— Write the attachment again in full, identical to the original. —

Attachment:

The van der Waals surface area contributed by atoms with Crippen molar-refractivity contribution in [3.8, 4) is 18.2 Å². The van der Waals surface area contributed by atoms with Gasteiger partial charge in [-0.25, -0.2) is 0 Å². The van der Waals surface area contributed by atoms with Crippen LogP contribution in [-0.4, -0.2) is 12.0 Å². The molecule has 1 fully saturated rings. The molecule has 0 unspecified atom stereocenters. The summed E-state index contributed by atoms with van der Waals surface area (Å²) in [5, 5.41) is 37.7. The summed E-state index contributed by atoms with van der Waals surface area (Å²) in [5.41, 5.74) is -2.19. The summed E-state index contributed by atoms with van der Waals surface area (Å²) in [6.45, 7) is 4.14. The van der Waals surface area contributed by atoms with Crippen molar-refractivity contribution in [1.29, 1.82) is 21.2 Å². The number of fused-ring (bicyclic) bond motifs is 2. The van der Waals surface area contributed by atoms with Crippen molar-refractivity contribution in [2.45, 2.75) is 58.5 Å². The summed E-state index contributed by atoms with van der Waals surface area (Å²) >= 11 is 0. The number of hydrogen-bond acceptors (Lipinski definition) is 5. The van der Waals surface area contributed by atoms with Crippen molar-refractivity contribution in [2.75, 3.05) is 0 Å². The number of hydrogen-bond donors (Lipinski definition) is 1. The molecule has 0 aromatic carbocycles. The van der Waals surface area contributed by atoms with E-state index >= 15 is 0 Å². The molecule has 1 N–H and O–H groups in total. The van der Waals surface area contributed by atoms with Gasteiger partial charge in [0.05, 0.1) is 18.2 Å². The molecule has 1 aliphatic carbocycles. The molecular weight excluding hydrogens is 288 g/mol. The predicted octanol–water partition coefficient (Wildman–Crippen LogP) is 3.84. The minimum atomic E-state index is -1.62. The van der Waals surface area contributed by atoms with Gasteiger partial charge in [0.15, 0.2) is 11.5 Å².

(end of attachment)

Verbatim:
The van der Waals surface area contributed by atoms with Crippen molar-refractivity contribution in [3.8, 4) is 18.2 Å². The van der Waals surface area contributed by atoms with Gasteiger partial charge in [-0.25, -0.2) is 0 Å². The van der Waals surface area contributed by atoms with Crippen LogP contribution in [-0.4, -0.2) is 12.0 Å². The molecule has 1 fully saturated rings. The molecule has 0 unspecified atom stereocenters. The summed E-state index contributed by atoms with van der Waals surface area (Å²) in [5, 5.41) is 37.7. The summed E-state index contributed by atoms with van der Waals surface area (Å²) in [5.41, 5.74) is -2.19. The summed E-state index contributed by atoms with van der Waals surface area (Å²) in [6.45, 7) is 4.14. The van der Waals surface area contributed by atoms with Crippen molar-refractivity contribution in [1.29, 1.82) is 21.2 Å². The number of fused-ring (bicyclic) bond motifs is 2. The van der Waals surface area contributed by atoms with Crippen molar-refractivity contribution in [2.45, 2.75) is 58.5 Å². The summed E-state index contributed by atoms with van der Waals surface area (Å²) >= 11 is 0. The number of hydrogen-bond acceptors (Lipinski definition) is 5. The van der Waals surface area contributed by atoms with Crippen molar-refractivity contribution in [2.75, 3.05) is 0 Å². The number of hydrogen-bond donors (Lipinski definition) is 1. The molecule has 0 aromatic carbocycles. The van der Waals surface area contributed by atoms with E-state index >= 15 is 0 Å². The molecule has 1 N–H and O–H groups in total. The van der Waals surface area contributed by atoms with Gasteiger partial charge in [0.05, 0.1) is 18.2 Å². The molecule has 1 aliphatic carbocycles. The molecular weight excluding hydrogens is 288 g/mol. The predicted octanol–water partition coefficient (Wildman–Crippen LogP) is 3.84. The minimum atomic E-state index is -1.62. The van der Waals surface area contributed by atoms with Gasteiger partial charge in [0.15, 0.2) is 11.5 Å².